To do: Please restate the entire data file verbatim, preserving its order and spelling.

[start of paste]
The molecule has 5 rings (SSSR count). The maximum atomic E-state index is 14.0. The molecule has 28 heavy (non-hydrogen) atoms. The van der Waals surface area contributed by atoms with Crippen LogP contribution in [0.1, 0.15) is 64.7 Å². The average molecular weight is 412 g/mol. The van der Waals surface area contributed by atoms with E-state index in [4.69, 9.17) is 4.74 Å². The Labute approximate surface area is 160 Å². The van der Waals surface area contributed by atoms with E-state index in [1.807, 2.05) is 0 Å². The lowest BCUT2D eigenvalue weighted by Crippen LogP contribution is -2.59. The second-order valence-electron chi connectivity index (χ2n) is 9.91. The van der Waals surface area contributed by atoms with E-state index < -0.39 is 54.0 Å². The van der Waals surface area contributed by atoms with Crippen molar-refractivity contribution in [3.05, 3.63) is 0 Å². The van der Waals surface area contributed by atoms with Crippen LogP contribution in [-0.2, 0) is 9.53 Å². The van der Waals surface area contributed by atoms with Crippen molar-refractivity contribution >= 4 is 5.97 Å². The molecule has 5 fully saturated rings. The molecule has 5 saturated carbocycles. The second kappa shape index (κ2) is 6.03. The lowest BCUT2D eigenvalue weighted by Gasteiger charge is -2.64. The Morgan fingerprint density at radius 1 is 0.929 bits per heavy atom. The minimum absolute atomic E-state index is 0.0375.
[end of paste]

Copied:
The molecule has 5 rings (SSSR count). The maximum atomic E-state index is 14.0. The molecule has 28 heavy (non-hydrogen) atoms. The van der Waals surface area contributed by atoms with Crippen LogP contribution in [0.1, 0.15) is 64.7 Å². The average molecular weight is 412 g/mol. The van der Waals surface area contributed by atoms with E-state index in [4.69, 9.17) is 4.74 Å². The Labute approximate surface area is 160 Å². The van der Waals surface area contributed by atoms with E-state index in [1.807, 2.05) is 0 Å². The lowest BCUT2D eigenvalue weighted by Crippen LogP contribution is -2.59. The second-order valence-electron chi connectivity index (χ2n) is 9.91. The van der Waals surface area contributed by atoms with E-state index < -0.39 is 54.0 Å². The van der Waals surface area contributed by atoms with Crippen molar-refractivity contribution in [3.05, 3.63) is 0 Å². The van der Waals surface area contributed by atoms with Crippen LogP contribution in [-0.2, 0) is 9.53 Å². The van der Waals surface area contributed by atoms with Crippen molar-refractivity contribution >= 4 is 5.97 Å². The molecule has 5 fully saturated rings. The molecule has 5 saturated carbocycles. The second kappa shape index (κ2) is 6.03. The lowest BCUT2D eigenvalue weighted by Gasteiger charge is -2.64. The Morgan fingerprint density at radius 1 is 0.929 bits per heavy atom. The minimum absolute atomic E-state index is 0.0375.